Linear Communication Model
The linear communication model refers to the framework that explains the one-way communication process. Many communication systems are one-way directed, including disseminating news through radio. For example, print media spreads emergency news to readers; but readers cannot respond instantly or provide feedback to the authority. Conveying information through the radio, TV, newspaper, and book is an appropriate example of one-way communication. Therefore, many scientists designed linear communication models to explain these one-way communication processes.
A linear model excludes Feedback, which is a mandatory element for transactional communication. In a communication process, senders transmit info to receivers. Similarly, receivers respond to senders, which is called Feedback. Effective communication is occured when both senders and receivers respond simultaneously. Feedback is an essential element of the communication process.
Different Between Linear and Transaction Models
The primary difference between the transactional and linear models is- the transactional model includes Feedback, but the linear model excludes it.
Additionally, the transactional theory can explain two-way communication, including face-to-face interaction. In contrast, the linear model can describe only one-way communication, like reading newspapers.
Finally, transactional models are developed from the linear model. The linear models are older than the transactional model.
Linear Model of Communication Example
The Four Examples of linear communication models are:
- Aristotle Communication Model- 300BC
- Lasswell’s Communication Model- 1948
- Shannon-Weaver Communication Model-1949
- Berlo’s SMCR Communication Model in 1960
Aristotle Communication Model– 300BC
Greek scientist Aristotle introduced a linear communication model in 300 BC. He designed the model to explain how to provide political and social speech for audiences. The model is focused on the message and audience or receiver mainly. The five critical components of Aristotle’s communication model are speaker, speech, occasion, audience, and effect. This theory does not mention Feedback; hence, it is a linear communication theory.
Lasswell’s Communication Model
In 1948, Harold Lasswell described a linear communication model with five elements: who says what, in which channel, to whom with what effect. It is another prominent model to illustrate one-way communication.
Shannon-Weaver Communication Model
The Shannon-Weaver model is the most notable theory in the communication arena for representing communication noise. It is known as the mother of all communication models. In 1949, Shannon and Weaver published this model to explain how signals are transmitted through channels. The six components of the Shannon-Weaver model are Information Source, Transmitter, Channel, Receiver, Destination, and Noise Source.
Berlo’s SMCR Communication Model
In 1960, David Berlo developed another linear communication model with four key elements Source, Message, Channel, and Receiver. Therefore, it is known as the SMCR communication model. Berlo describes five more elements under every critical component. For example, Source includes Communication Skills, Attitude, Knowledge, Social Systems, and Culture. Additionally, the message comprises Content, Elements, Treatment, Structure, and Code. Moreover, the channel contains hearing, seeing, touching, smelling, and tasting. The receiver includes the same elements as the message sender.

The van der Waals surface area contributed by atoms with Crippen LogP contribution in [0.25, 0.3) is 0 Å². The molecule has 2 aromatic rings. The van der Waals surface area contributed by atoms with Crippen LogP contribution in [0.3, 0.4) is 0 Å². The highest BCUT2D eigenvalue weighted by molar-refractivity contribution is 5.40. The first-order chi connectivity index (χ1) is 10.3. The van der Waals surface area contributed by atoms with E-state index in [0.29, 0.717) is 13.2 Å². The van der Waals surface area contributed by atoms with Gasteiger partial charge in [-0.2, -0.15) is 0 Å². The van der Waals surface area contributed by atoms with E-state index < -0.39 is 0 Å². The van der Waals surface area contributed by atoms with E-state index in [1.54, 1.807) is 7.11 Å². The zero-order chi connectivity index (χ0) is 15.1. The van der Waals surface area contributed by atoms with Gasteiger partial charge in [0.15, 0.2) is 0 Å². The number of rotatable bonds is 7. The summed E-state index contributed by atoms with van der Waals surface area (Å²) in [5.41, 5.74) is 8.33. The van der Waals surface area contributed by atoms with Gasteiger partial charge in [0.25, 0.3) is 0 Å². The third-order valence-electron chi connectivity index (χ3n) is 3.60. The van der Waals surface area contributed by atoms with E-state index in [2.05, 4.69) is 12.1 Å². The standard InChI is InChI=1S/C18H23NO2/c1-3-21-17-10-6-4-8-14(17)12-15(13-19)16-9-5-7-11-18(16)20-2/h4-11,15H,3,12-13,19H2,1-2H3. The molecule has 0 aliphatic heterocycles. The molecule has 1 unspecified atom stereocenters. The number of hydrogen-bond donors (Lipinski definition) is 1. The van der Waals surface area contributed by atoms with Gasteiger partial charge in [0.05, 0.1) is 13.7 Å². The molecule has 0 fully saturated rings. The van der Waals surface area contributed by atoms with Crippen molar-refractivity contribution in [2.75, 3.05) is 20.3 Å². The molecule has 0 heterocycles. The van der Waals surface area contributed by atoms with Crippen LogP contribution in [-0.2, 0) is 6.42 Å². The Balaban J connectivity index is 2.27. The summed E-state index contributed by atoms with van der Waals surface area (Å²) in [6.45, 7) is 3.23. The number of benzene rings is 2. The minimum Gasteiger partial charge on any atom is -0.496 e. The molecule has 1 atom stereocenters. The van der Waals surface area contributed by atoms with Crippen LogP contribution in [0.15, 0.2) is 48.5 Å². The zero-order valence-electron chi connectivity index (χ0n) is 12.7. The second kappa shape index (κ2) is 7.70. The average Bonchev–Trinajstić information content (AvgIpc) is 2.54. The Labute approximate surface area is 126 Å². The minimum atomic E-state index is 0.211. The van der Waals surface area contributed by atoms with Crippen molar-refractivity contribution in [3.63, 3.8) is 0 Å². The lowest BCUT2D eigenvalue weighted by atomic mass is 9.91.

Linear Model of Communication Example Situation-1
For example, Joe Biden, the 46th U.S. president, delivers a speech on CNN after returning from Ukraine. People are watching television to hear the president’s statement. He announces $500 million for military support in Ukraine. The speaker is the message’s sender, and the audiences are the receiver. The message has been transmitted through the CNN television channel. However, audiences can not respond to the speech instantly. The feedback is not presented in this type of communication; hence, it is a one-way communication process.
Linear Communication Model Example Situation-2
A no-reply email is also an example of a linear communication process. The receiver receives the messages in email but cannot reply to them. A no-reply is sent from the company domain email that doesn’t receive feedback.
Strengths and Weaknesses of the Linear Model of Communication
Advantages of the Linear Model of Communication
The linear communication model is easy to understand and describes the entire process thoroughly. The communication is straightforward and targeted to specific audiences.
Disadvantages of the Linear Model of Communication
A linear model does not represent Feedback; therefore, models are incomplete. It can explain only the one-way communication process, but not two-way interactions. Linear models cannot describe face-to-face communication as the most effective interaction.